Rotor & Wing International
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2018 Year in Review

This year’s milestones and advancements in the rotorcraft industry present a foundation for a remarkable 2019.

We’re not quite there with personal flying cars, but in 2018, the vision of a future where vertical-lift technologies revolutionize the way people or cargo move began to take shape in a serious way. Industry heavyweights are gearing up to build aircraft and urban infrastructure that would enable electric-vertical-takeoff-and-landing (EVTOL) aircraft to serve as taxis soaring above the congested streets below.

The U.S. military is on the cusp of adopting revolutionary new rotorcraft technologies that will rival even the introduction of the V-22 Osprey. Two very different prototype future vertical-lift designs will soon be flying, reaching speeds and maneuverability that have consistently eluded traditional helicopters.

This is a non-exhaustive review of the major events the rotorcraft industry saw over the past 12 months.


In 2018, the U.S. military began to get serious about rotorcraft modernization, and industry began in earnest to answer various services’ need for new vertical-lift platforms.

While the Army officially launched a program to develop and buy a new light attack aircraft to replace its now-retired Bell OH-58D Kiowa Warrior armed recon helicopters, the Air Force finally put up money to replace its aging Bell UH-1 Huey fleet that guards nuclear missile fields.

Bell V-280.Photo courtesy of Bell

A team of Boeing and Leonardo helicopters were chosen in September to replace the Air Force’s UH-1N Huey fleet with 84 MH-139 helicopters under a $2.38 billion contract.

Meanwhile the Army published two solicitations for variants of its Future Vertical Lift family of advanced rotorcraft: the Future Attack Reconnaissance Aircraft (FARA) and the Future Long-Range Assault Aircraft (FLORA).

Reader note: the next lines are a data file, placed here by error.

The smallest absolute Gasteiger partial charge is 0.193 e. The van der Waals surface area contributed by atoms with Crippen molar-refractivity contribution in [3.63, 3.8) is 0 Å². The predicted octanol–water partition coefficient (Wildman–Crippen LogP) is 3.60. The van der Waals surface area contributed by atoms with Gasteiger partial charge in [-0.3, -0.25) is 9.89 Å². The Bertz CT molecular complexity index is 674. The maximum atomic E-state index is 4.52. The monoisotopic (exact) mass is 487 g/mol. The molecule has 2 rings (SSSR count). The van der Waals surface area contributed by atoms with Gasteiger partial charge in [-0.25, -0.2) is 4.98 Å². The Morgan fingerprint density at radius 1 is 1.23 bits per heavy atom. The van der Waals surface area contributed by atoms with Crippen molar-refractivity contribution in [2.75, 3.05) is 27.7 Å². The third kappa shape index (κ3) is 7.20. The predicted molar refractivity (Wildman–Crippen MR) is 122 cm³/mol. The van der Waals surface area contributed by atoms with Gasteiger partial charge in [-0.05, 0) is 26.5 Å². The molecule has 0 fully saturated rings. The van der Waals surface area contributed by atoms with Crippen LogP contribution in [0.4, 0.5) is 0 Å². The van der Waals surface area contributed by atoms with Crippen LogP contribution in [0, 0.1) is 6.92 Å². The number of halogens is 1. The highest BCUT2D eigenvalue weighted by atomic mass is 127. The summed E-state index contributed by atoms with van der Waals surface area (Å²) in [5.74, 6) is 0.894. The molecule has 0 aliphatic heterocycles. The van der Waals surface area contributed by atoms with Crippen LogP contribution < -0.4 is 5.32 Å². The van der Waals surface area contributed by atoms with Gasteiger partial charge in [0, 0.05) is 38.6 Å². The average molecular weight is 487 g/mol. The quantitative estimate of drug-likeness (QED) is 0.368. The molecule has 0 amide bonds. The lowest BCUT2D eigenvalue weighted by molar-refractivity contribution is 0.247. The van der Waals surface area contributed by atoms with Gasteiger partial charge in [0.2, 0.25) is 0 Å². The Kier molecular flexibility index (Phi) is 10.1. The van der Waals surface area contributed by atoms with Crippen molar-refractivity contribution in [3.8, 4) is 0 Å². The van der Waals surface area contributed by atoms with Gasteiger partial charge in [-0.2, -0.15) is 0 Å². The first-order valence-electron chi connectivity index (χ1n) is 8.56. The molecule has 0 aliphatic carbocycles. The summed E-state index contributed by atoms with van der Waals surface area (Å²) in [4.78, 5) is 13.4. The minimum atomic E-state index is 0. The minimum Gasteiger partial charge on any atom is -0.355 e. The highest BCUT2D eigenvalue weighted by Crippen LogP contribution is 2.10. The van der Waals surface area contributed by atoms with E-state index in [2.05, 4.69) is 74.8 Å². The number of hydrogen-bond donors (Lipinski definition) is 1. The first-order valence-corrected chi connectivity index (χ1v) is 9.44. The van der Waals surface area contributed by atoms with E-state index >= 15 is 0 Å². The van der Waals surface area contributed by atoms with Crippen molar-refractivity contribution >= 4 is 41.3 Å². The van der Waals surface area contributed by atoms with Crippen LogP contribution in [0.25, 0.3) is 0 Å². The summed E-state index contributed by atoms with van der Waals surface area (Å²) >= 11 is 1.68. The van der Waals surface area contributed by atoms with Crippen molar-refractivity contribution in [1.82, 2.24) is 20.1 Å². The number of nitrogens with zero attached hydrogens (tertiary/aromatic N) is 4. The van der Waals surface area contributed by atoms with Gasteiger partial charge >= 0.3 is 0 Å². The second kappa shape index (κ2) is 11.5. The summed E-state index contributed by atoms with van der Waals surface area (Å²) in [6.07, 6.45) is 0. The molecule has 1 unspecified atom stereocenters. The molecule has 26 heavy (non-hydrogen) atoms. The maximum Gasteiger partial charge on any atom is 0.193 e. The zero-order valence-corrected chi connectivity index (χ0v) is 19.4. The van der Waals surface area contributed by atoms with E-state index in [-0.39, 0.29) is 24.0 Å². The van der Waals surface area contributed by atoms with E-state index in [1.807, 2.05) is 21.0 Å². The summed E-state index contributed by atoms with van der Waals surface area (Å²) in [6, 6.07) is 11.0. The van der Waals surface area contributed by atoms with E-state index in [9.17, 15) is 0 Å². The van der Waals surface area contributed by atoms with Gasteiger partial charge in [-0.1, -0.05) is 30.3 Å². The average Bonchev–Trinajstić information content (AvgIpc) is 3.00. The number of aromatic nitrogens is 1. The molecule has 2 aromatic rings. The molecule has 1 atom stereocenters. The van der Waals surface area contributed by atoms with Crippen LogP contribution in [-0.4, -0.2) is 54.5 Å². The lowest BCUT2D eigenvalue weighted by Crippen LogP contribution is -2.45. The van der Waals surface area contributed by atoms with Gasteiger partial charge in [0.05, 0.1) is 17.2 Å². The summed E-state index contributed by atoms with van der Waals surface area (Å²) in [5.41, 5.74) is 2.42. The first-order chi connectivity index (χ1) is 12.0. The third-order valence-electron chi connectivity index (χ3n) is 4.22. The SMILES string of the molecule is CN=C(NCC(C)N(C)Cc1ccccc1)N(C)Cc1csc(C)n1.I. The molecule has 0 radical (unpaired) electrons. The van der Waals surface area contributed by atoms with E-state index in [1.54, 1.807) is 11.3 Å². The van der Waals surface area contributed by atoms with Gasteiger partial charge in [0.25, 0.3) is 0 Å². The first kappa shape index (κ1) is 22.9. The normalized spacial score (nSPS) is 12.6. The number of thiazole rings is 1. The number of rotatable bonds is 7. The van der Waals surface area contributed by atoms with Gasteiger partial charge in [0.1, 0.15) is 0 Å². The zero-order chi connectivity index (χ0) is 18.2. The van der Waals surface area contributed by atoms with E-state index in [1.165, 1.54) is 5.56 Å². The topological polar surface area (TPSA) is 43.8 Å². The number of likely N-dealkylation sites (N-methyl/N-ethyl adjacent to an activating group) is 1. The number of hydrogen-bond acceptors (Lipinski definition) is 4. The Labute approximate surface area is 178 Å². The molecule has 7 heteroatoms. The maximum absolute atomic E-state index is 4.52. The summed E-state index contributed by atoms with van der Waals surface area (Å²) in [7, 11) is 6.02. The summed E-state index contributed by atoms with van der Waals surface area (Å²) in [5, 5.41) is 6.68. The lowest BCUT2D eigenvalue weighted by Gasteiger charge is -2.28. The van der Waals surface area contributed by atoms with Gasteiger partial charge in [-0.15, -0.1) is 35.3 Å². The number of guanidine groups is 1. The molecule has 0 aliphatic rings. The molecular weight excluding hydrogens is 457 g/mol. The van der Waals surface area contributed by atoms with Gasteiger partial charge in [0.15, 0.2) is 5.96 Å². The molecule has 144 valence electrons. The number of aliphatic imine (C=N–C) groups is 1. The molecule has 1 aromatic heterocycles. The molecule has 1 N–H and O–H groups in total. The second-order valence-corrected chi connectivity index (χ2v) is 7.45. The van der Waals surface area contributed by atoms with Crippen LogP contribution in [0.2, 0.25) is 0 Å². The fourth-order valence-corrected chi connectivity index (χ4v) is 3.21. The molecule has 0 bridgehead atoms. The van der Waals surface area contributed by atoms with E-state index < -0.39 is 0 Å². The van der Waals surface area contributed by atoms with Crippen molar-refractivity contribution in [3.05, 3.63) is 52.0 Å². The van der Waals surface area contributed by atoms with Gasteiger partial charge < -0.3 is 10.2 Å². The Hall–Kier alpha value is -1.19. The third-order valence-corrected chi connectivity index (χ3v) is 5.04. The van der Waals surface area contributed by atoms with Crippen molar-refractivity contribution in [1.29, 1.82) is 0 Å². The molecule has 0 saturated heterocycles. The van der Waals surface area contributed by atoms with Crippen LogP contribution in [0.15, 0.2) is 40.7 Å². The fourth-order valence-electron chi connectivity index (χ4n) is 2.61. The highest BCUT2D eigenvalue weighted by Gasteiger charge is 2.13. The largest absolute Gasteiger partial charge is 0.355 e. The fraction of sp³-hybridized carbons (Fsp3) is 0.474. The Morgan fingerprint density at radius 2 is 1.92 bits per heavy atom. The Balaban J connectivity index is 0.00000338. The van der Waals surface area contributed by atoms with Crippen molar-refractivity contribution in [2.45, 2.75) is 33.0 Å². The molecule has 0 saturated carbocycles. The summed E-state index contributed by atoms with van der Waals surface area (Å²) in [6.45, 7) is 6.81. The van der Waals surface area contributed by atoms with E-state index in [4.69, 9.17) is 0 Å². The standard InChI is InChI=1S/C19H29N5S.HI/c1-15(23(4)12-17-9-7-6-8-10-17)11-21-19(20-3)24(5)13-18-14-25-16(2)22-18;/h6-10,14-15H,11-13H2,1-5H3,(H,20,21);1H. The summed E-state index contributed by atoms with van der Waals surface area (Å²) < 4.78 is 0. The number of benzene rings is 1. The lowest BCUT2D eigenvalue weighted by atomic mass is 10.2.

Sikorsky officially entered its S-97 Raider to compete for FARA. That aircraft resumed flight testing in 2018 after more than a year on the ground. Within the next five years, the Army wants at least two Apache-sized armed reconnaissance helicopter prototypes flying. The Army describes the desired platform as a “knife fighter” of future battlefield capabilities in a “small form factor … with maximized performance.”

Raider is the precursor of the yet-to-fly SB-1 Defiant on offer for the Joint Multi-Role Technology Demonstrator (JMR-TD) program that will feed into and inform the requirements for the U.S. Army-led Future Vertical Lift (FVL) initiative to develop a next-generation helicopter.

Installation of its eight rigid rotor blades is all the Defiant needs to be a complete compound helicopter scheduled for first flight before the end of 2018. It had not flown as of press time.

Bell in June gave the first public demonstration of the V-280 Valor advanced tiltrotor, Defiant’s main rival for the FLORA capability set. The aircraft has exceeded 65 hours of flight testing, and Bell is marketing it as a production-ready design to replace the UH-60 Black Hawk mission of long-range assault and utility.

Raider is the precursor of the yet-to-fly SB-1 Defiant.Photo courtesy of Sikorsky

In October, the Army and Sikorsky celebrated the 40th anniversary of the first delivery of a UH-60 Black Hawk, perhaps the most successful military rotorcraft design of all time.

The Marine Corps took delivery in May of its first CH-53K King Stallion heavy-lift helicopter after a long wait for Sikorsky to fix problems found in the main gearbox during development. Now at least 22 are in some stage of development and the existing aircraft have amassed more than 1,200 flight hours.

Commercial Aircraft Programs

The year began with a major rebranding for Bell Helicopter, which dropped “helicopter” to become simply Bell. Industry officials and analysts fought all year to not call the company Bell Helicopter, with some success. The company adopted a new logo prominently featuring a dragonfly to symbolize its goal of becoming a pioneer in all forms of vertical flight, not just helicopters.

New Bell logoImage courtest of Bell

Another name change came with Marenco Swisshelicopter’s recognition that its name was too long and that potential customers found it difficult to pronounce. In an even more dramatic truncation, the company changed its name to “Kopter” and is nearing certification of the SKYe SH09, the clean-sheet single-engine helicopter it has been developing for a decade.